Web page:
Four solutions to healthcare revenue losses

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This presentation demonstrates four ways in which a healthcare organization can reduce the loss of their revenue and increase their bottom line.

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Four solutions to healthcare revenue losses

  1. 1. By: Cynthia Brown, MBA, RHIT, CCS Owner CyntCoding Health Information Services
  2. 2.  Form an in-house Ethics Committee with key personnel as members.  There should be an ethics officer in place who has an open door policy and who is a member of the committee.
  3. 3. The role of an ethics committee was solidified in 1992 when the JCAHO mandated healthcare organizations to develop ways to address ethical issues in their facilities (AMA, 2008). Therefore, if for no other reason than it will be an essential requirement of JCAHO accreditation, your organization would benefit greatly from the development, implementation, and monitoring of an in-house ethics committee. An effective ethics committee can oversee matters involving the false filing of claims, misleading coding, and other financial issues of reimbursement to the facility.
  4. 4.  Employee Relations is essential to maintain a positive and productive work environment.  An Employee Relations Manager should be included as one of the positions in the HR department.
  5. 5.  An Employee Relations Manager (ERM) would ensure that there is regular feedback between staff and management; which would include performance evaluations and rate of pay evaluations.   A period salary comparison should be made by the ERM to ensure job rates meet the industry standards. An ERM working along with a HR director, management, employees, and other key personnel can help to foresee, advise, and resolve employee conflicts with management.
  6. 6. “Employee Relations involve the body of work concerned with maintaining employer-employee relationships which contribute to satisfactory productivity, motivation, and morale (NASA, 2009).” Essentially, Employee Relations is concerned with preventing and solving problems involving individuals which arise out of or affect work situations (NASA, 2009). Along with providing a means of evaluating employee performances, employee relations can be a mechanism for solving employees issues, such as pay increases and other grievances before they arise.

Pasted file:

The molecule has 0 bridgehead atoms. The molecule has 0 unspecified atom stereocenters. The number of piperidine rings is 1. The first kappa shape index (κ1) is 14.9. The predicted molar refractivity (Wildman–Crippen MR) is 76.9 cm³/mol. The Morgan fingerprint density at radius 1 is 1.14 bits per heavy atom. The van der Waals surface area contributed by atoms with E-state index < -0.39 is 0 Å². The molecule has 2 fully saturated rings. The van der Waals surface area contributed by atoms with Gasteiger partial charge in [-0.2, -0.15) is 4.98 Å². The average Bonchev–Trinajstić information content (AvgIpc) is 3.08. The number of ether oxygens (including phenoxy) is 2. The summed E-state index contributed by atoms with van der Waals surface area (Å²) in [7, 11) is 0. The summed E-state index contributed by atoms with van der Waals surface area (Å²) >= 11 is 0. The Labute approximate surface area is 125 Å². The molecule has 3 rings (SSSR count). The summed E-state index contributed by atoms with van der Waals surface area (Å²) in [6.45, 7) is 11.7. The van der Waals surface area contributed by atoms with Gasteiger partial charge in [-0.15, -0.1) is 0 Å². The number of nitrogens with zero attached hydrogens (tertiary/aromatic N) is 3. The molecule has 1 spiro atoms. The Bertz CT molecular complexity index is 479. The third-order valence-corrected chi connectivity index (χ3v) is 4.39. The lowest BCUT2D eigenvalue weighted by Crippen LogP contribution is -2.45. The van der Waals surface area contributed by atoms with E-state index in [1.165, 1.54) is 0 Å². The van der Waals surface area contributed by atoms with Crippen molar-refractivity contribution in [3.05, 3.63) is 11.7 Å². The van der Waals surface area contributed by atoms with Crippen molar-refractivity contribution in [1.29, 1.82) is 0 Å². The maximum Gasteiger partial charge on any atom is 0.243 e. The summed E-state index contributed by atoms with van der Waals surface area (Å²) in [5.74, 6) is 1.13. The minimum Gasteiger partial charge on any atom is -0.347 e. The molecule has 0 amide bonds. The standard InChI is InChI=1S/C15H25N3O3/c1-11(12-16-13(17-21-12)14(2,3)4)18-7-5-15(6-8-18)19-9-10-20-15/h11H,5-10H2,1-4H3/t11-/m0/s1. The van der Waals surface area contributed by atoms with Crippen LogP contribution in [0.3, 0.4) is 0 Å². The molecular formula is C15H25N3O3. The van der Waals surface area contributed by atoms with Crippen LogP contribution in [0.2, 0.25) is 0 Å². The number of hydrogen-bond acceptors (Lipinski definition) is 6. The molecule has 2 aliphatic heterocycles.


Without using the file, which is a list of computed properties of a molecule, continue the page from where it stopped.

7. 7. Medical Necessity Guidelines should be developed and implemented with a plan in place that ensures checks and balances for “best practices” and “medical necessity” for each inpatient and outpatient stay or visit to the facility.
  8. 8. Medical necessity is “healthcare services that a Physician, exercising prudent clinical judgment, would provide to a patient for the purpose of evaluating, diagnosing or treating an illness, injury, disease or its symptoms (CIGNA, 2011).”
  9. 9. The seriousness of fines, loss of reputation, and loss of revenue through accrediting agencies should be enough justification to develop, implement, and monitor Medical Necessity Guidelines. Medical Necessity Guidelines can help to eliminate unnecessary medical care whether intentional or unintentional. It helps the facility meet its “best practices” doctrine, because it makes the provider look at the type of care they provide. Of course, what is deemed necessary must meet other standards set forth by third party payors and legislation.
  10. 10. The Company should not just have a “Code of Ethics” in place it should ensure that each employee no matter their position knows what it entails and how to respond when it is not being adhered to.
  11. 11. The facility should instigate community involvement demonstrating the company’s intentions to regain trust and move forward with a sincere desire to operate ethically.
  12. 12. The violators of any of the legal issues adopted by the facility should be prosecuted and the community and investors alike should be made aware that unethical behavior at the facility has a zero tolerance.
  13. 13. The Company should also demonstrate its strategic plans to improve in the services provided through quality assurance, performance evaluations, and peer review.
  14. 14. Lastly, a Public Relations expert should be consulted.
  15. 15. When a company is publicly traded it has a responsibility to its shareholders to operate in a manner that does not put the dollars invested at risk. Unethical behavior is definitely a threat to shareholders’ investment. There are also other major stakeholders who stand to lose when a company is no longer soluble (i.e., employees, suppliers, patients, and the community as a whole). The loss in employment and the revenue dollars generated by the business is irreplaceable. The opportunity for education for the physician and healthcare providers is invaluable. The void as a result of a facility’s demise can be potentially crippling to communities and the economy of the nation.
  16. 16.  Cynthia Brown, MBA, RHIT, CCS  AHIMA approved ICD-10 CM/PCS Trainer  CyntCoding Health Information Services  Phone: 404-992-8984/E-Fax: 678-805-4919  P.O. Box 3019  Decatur, GA 30031 cyntcoder@gmail.com or cyntcoder@aol.com  www.cyntcodinghealthinformationservices.com 
  17. 17. O’Reilly, K. (2008). Willing, but waiting: Hospitals ethics committee. Retrieved December 13, 2013 from http:/www.amaassn.org/amednews/2008/01/28/prsa0128.htm. NASA. (2009). Employee relations: What is employee relations? Retrieved December 13, 2013 from http:/ohcm.gsfc.nasa.gov/employee_relations/w hatis.htm. CIGNA. (2011). CIGNA Healthcare definition of medical necessity for physicians. Retrieved December 13, 2013 from http:/www.cigna.com/health/provider/medical/ procedural/medical_necessity.html.

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